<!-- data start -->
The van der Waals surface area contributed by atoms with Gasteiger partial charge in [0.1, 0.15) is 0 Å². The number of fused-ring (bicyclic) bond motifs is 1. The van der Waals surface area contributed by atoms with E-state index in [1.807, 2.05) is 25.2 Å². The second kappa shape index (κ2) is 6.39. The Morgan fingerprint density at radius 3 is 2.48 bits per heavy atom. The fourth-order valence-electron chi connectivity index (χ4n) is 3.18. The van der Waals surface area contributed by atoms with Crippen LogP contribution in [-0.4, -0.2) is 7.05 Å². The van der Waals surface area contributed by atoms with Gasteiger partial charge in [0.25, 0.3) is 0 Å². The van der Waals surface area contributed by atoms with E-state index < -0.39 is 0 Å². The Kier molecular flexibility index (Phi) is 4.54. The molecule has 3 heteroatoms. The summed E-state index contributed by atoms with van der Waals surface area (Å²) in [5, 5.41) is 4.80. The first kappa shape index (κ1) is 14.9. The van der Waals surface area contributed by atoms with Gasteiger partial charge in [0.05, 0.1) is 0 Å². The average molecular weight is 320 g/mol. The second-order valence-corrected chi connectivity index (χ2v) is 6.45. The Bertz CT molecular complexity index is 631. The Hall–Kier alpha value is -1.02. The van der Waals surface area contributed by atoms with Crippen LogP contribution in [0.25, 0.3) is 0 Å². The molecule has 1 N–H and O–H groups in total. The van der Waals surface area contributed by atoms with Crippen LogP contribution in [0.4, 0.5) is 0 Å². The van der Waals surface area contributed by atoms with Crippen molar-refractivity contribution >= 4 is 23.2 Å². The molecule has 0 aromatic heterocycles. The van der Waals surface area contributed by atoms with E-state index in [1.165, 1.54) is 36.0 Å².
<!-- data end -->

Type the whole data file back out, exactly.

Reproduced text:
The van der Waals surface area contributed by atoms with Gasteiger partial charge in [0.1, 0.15) is 0 Å². The number of fused-ring (bicyclic) bond motifs is 1. The van der Waals surface area contributed by atoms with E-state index in [1.807, 2.05) is 25.2 Å². The second kappa shape index (κ2) is 6.39. The Morgan fingerprint density at radius 3 is 2.48 bits per heavy atom. The fourth-order valence-electron chi connectivity index (χ4n) is 3.18. The van der Waals surface area contributed by atoms with Crippen LogP contribution in [-0.4, -0.2) is 7.05 Å². The van der Waals surface area contributed by atoms with Gasteiger partial charge in [0.25, 0.3) is 0 Å². The van der Waals surface area contributed by atoms with E-state index < -0.39 is 0 Å². The Kier molecular flexibility index (Phi) is 4.54. The molecule has 3 heteroatoms. The summed E-state index contributed by atoms with van der Waals surface area (Å²) in [5, 5.41) is 4.80. The first kappa shape index (κ1) is 14.9. The van der Waals surface area contributed by atoms with Gasteiger partial charge in [0.05, 0.1) is 0 Å². The average molecular weight is 320 g/mol. The second-order valence-corrected chi connectivity index (χ2v) is 6.45. The Bertz CT molecular complexity index is 631. The Hall–Kier alpha value is -1.02. The van der Waals surface area contributed by atoms with Crippen LogP contribution in [0.25, 0.3) is 0 Å². The molecule has 1 N–H and O–H groups in total. The van der Waals surface area contributed by atoms with Crippen LogP contribution in [0.4, 0.5) is 0 Å². The van der Waals surface area contributed by atoms with Crippen molar-refractivity contribution >= 4 is 23.2 Å². The molecule has 0 aromatic heterocycles. The van der Waals surface area contributed by atoms with E-state index in [1.165, 1.54) is 36.0 Å².